Any thoughts feedback

    In reality I only need 200 megs per second anything more than that is gravy. I am planning on bonding 2 gigabit NICs hence the need for 200 megs. I would use 5 disks but 4 disk arrays are just much easier to use when using rack mount cases. So if I get 500 megs with the hardware raid per array I'm happy more than enough I will ever need. That box would easy handle about 8 users cause that is the max I'll ever have at the same time.

    I can live with that. It seems that a 2048 KB file system is much better than 512 KB file system. Like I said before 5 disks the math does not work and harder to keep track of which disks are in which array. A 4 disk system each row has an array. I do mostly read cause its a storage has. I'm sticking with 4 disks arrays and LVM management. I'm not to worried about write performance but I'm sure a 5 disk array would be faster than a 4 disk array. Someone else had told me this a long time ago he had said that the 9 disk array was fastest of them all.

    As for my 270 megs that's write speeds from one raid array to another. I tested this with Linux mc. My old hardware raid setup would max out at 250 megs again tested with mc. My new hardware raid should get between 500 to 600 megs that's because it has a 1 gig cache of ram ddr3. As for network speed I can always do some network bonding. I have a layer 2 managed switch and it supports bonding so thats not an issue. I'll keep my raid 4 disk system it just makes it so much easier because 4 disks works with my16 bay SAS expanders as well 5 disk the math does not work. Each row had a raid 5 setup. It just works.

    I've never had an issue in a 4 disk raid system. I can always use a 5 disk raid system when I switch to hardware raid. Do you have a link where it show about a 4 disk raid system. As of now my drives are very cool anywhere between 22 and 28 degrees. So no extra cooling is needed. As long as I know where all the drives are it won't matter if I switch to 5 disk raid system. Been using raid for a long time with 4 disks with no problems.


    Oh and I forgot to mention the thrird factor the kills hard disks. So for a recap we have.



    1. #1 killer is heat
    2. #2 killer dead air or no air flow
    3. #3 killer is shock


    Yup you get lots of DOA devices because it got damaged in transportation or dropping a drive.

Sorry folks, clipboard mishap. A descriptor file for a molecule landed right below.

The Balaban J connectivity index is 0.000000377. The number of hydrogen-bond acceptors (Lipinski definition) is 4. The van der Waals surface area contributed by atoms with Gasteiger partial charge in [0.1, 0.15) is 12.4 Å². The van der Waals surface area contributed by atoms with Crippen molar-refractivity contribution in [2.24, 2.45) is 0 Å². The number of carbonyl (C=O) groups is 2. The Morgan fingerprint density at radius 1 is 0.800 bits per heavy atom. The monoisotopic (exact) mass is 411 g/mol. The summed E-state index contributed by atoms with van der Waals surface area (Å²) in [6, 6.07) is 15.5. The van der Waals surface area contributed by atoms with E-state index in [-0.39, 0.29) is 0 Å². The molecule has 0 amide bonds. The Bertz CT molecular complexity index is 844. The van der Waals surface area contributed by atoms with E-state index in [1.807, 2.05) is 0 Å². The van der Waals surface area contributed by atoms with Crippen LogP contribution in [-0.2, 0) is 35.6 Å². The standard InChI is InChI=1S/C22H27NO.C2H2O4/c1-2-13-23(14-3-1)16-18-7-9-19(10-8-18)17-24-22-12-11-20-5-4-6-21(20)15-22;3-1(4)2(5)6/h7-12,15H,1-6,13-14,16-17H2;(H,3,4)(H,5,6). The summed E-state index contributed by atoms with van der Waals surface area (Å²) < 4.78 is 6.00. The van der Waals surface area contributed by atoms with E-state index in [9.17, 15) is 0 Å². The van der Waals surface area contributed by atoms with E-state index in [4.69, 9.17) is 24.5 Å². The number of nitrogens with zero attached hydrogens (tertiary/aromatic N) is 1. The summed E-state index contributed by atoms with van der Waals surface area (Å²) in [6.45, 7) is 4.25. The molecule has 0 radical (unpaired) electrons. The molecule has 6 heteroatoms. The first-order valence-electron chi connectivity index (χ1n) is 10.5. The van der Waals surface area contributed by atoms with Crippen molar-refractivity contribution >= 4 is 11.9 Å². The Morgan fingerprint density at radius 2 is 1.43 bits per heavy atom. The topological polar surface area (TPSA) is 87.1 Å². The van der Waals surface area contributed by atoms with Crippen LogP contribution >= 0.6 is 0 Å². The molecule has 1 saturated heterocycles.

In my nas setup I do 80 % read and 20 % write so I not to worried about the 4 disk issue. Like I said its just easier to remember each row in my case is a raid 5 setup. I have a chart that has every serial number so if a disk goes bad I now which one it is. So far its been just over 1 year and no disks have failed. In my older setup I had 2 raid 5 setups in hardware raid running for just over 5 years without any hardware failures. The best you can do for platter disks is to have a good quality power supply and make sure the disks run as cool as possible. In my old case I had 13 drivers in a tower and needed the side cover removed and in the summer I also ran a fan to keep the drives cool. Heat is the #1 killer for platter drivers. The #2 killer is poor air circulation what they call dead air you need air flow without it leads to heat and the #1 reason why drives die. Also in my old setup all 13 drives used the 5 1/4 to 3 1/2 adapters so their was spacing for air flow between each drive. I never install a hard disk in a 3 1/2 slot unless its the only disk in the case. If you got lots of disks best to use rackmount 4U cases as they are designed with proper air flow in mind compared to most tower cases.

    They are 3 directories to backup if you use LVM
    /etc/lvm
    /etc/mdadm
    /etc/fstab
    If you are using hardware raid then no need for /etc/mdadm but /etc/lvm is required. You can get away with not having /etc/fstab because you can get the uuid info from /etc/lvm. I do daily backups to USB of all 3 dir to USB stick with the USB backup plugin. It works great. I'm still using software raid in current setup at about 270 megs per second. Not that bad for software raid.

    Here is PDF directly from WD http://www.wdc.com/wdproducts/…Sheet/ENG/2879-771442.pdf. WD drives are designed to run 24/7 however they are consumer drives not data center drives. They are build to run a bit cooler due to the fact that many people use them in DVR CCTV setups and small nas cases but they are not designed to run in large raid setups. LVM is just a container that holds the info of where the partions start and end nothing more the data protection is handled by the raid soft or hard. LVM gives the flexability of growing a partition very easy. The code base is very stable and even all vituralization centers all use it for their back end systems. If its good enough for them its good enough for me. I would not use WD reds in a large array setup as they are not designed for this purpose. As for the 4 drive setup I'm not to concerned about the speed because its a storage nas . If I want speed and data protection I would use 8 disk raid 10 which would give 8 times the read and 4 times the write and use SSD instead of platter disks. Raid 5 is cheapest method with some data protection and maximum disk space.

    Another reason is raid 5 has only 1 fault tolerance per array. The more drives you have the more of a chance that 2 drives will fail at the exact time. However keeping the array small like 3 to 4 drives has a lesser chance that 2 drives will fail at the same time compared to a 16 or 24 drive array. I choose 4 drives because I use a norco case which has 20 drives. Each row holds 4 drives so its very easy to manage. Every row is a raid 5 array then manage all the arrays with LVM.